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Neuroimage. 2019 Jan 15;185:111-118. doi: 10.1016/j.neuroimage.2018.10.049. Epub 2018 Oct 19.

Childhood trauma moderates inhibitory control and anterior cingulate cortex activation during stress.

Author information

1
Department of Psychiatry, Yale School of Medicine, New Haven, CT, USA.
2
Department of Diagnostic Radiology, Yale School of Medicine, New Haven, CT, USA.
3
Department of Psychiatry, Yale School of Medicine, New Haven, CT, USA; Child Study Center, Yale School of Medicine, New Haven, CT, USA; Department of Neuroscience, Yale School of Medicine, New Haven, CT, USA.
4
Child Study Center, Yale School of Medicine, New Haven, CT, USA; Departments of Pediatrics and Psychology, Yale School of Medicine, New Haven, CT, USA.
5
Department of Psychiatry, Yale School of Medicine, New Haven, CT, USA; Child Study Center, Yale School of Medicine, New Haven, CT, USA; Department of Neuroscience, Yale School of Medicine, New Haven, CT, USA; Connecticut Council on Problem Gambling, Wethersfield, CT, USA; Connecticut Mental Health Center, New Haven, CT, USA. Electronic address: marc.potenza@yale.edu.

Abstract

OBJECTIVE:

The anterior cingulate cortex (ACC) is critical for both stress and inhibitory control processes and has been implicated in childhood trauma. This prospective study tested the hypothesis that early trauma moderates the association between inhibitory control during late childhood and ACC stress reactivity during adolescence.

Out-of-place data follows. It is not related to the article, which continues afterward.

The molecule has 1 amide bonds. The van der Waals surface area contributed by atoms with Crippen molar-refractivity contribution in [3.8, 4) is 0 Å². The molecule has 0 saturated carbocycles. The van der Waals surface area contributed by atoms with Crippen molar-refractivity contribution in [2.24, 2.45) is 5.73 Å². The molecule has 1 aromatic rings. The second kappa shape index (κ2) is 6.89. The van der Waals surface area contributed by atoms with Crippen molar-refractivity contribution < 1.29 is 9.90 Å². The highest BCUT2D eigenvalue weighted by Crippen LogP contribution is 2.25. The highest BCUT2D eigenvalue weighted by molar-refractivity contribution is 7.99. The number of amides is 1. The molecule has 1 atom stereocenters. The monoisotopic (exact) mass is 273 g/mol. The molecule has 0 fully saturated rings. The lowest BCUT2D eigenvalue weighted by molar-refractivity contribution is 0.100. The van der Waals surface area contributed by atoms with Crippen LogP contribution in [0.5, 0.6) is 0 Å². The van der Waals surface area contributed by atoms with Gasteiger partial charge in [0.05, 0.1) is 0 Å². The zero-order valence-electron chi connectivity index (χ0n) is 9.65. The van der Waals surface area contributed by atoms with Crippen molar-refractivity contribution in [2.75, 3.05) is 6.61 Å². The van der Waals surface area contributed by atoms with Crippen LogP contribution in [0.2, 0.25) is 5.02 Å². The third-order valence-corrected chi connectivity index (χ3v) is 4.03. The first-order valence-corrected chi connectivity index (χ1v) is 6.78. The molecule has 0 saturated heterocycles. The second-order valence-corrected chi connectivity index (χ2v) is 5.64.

METHOD:

Sixty-four adolescents were stratified into higher- or lower-childhood-trauma groups. Inhibitory control was indicated by fewer errors on a Stroop Color-Word task. Personalized stress cues during functional magnetic resonance imaging assessed neural correlates of stress in adolescents.

RESULTS:

Using a priori-defined anterior (rCZa) and posterior rostral cingulate zones of the ACC, associated with Stroop Color-Word task performance in prior meta-analyses, Stroop errors correlated inversely with activation in the rCZa during stress-cue exposure (r = -.23, p = .04). Childhood trauma moderated the association between Stroop errors and rCZa stress reactivity (interaction = -1.26, p = .02, 95%CI = -2.33,-0.20), where Stroop errors were inversely associated with brain activation among those with higher childhood trauma (simple slopes = -.83, p = .007, 95%CI = -1.40,-0.25). Low stress-related rCZa activation inversely (R2 = 0.19, b = -0.43, p = .001, 95%CI = -4.11,-1.06) and Stroop errors directly (R2 = 0.09, b = 0.27, p = .048, 95%CI = 0.02, 5.8) associated with baseline subjective anxiety while controlling for childhood trauma.

CONCLUSIONS:

This is the first study to demonstrate a moderating role of childhood trauma on the relationship between inhibitory control and stress-related ACC activation. Childhood trauma may portend neurodevelopmental changes that impede recruitment of control-associated ACC-functioning during distress, which may relate to dysregulation of stress-induced affective responses. Further work is needed to elucidate relationships between childhood trauma and addictive behaviors precipitated by stress.

KEYWORDS:

Anterior cingulate cortex; Anxiety; Inhibitory control; Stress; Trauma

PMID:
30342975
PMCID:
PMC6392043
[Available on 2020-01-15]
DOI:
10.1016/j.neuroimage.2018.10.049
[Indexed for MEDLINE]

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